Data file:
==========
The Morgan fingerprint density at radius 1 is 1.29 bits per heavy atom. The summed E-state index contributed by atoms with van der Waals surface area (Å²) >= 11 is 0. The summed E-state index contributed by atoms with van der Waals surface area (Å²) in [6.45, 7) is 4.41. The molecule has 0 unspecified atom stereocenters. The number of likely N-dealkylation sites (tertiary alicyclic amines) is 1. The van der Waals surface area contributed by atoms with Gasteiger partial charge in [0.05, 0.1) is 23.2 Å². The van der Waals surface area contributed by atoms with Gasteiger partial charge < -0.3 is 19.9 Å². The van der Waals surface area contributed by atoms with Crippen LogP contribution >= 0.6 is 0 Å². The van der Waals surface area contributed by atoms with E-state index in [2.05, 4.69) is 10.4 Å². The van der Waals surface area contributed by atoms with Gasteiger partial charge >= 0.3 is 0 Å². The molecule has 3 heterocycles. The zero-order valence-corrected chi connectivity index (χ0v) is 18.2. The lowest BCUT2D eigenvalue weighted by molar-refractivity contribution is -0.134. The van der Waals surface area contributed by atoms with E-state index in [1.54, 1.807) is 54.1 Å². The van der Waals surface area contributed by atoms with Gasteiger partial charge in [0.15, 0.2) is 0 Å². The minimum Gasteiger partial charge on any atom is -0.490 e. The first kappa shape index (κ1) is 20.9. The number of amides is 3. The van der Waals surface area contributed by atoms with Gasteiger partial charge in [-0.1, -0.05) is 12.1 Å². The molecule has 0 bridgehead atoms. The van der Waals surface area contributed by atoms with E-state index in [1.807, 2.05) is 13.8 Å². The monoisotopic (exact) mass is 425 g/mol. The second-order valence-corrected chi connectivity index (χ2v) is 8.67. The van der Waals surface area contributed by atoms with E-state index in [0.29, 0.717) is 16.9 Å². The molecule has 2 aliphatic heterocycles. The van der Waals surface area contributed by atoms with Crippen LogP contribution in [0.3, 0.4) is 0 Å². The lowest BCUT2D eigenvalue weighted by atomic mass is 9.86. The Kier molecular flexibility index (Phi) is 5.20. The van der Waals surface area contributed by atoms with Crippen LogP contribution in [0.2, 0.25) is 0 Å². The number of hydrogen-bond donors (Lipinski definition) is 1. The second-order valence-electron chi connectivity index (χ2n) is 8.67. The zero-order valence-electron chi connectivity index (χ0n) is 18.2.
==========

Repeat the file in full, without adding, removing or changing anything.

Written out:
The Morgan fingerprint density at radius 1 is 1.29 bits per heavy atom. The summed E-state index contributed by atoms with van der Waals surface area (Å²) >= 11 is 0. The summed E-state index contributed by atoms with van der Waals surface area (Å²) in [6.45, 7) is 4.41. The molecule has 0 unspecified atom stereocenters. The number of likely N-dealkylation sites (tertiary alicyclic amines) is 1. The van der Waals surface area contributed by atoms with Gasteiger partial charge in [0.05, 0.1) is 23.2 Å². The van der Waals surface area contributed by atoms with Gasteiger partial charge < -0.3 is 19.9 Å². The van der Waals surface area contributed by atoms with Crippen LogP contribution >= 0.6 is 0 Å². The van der Waals surface area contributed by atoms with E-state index in [2.05, 4.69) is 10.4 Å². The van der Waals surface area contributed by atoms with Gasteiger partial charge >= 0.3 is 0 Å². The molecule has 3 heterocycles. The zero-order valence-corrected chi connectivity index (χ0v) is 18.2. The lowest BCUT2D eigenvalue weighted by molar-refractivity contribution is -0.134. The van der Waals surface area contributed by atoms with E-state index in [1.54, 1.807) is 54.1 Å². The van der Waals surface area contributed by atoms with Gasteiger partial charge in [0.15, 0.2) is 0 Å². The minimum Gasteiger partial charge on any atom is -0.490 e. The first kappa shape index (κ1) is 20.9. The number of amides is 3. The van der Waals surface area contributed by atoms with Gasteiger partial charge in [-0.1, -0.05) is 12.1 Å². The molecule has 0 bridgehead atoms. The van der Waals surface area contributed by atoms with E-state index in [1.807, 2.05) is 13.8 Å². The monoisotopic (exact) mass is 425 g/mol. The second-order valence-corrected chi connectivity index (χ2v) is 8.67. The van der Waals surface area contributed by atoms with E-state index in [0.29, 0.717) is 16.9 Å². The molecule has 2 aliphatic heterocycles. The van der Waals surface area contributed by atoms with Crippen LogP contribution in [0.3, 0.4) is 0 Å². The lowest BCUT2D eigenvalue weighted by atomic mass is 9.86. The Kier molecular flexibility index (Phi) is 5.20. The van der Waals surface area contributed by atoms with Crippen LogP contribution in [0.2, 0.25) is 0 Å². The number of hydrogen-bond donors (Lipinski definition) is 1. The second-order valence-electron chi connectivity index (χ2n) is 8.67. The zero-order valence-electron chi connectivity index (χ0n) is 18.2.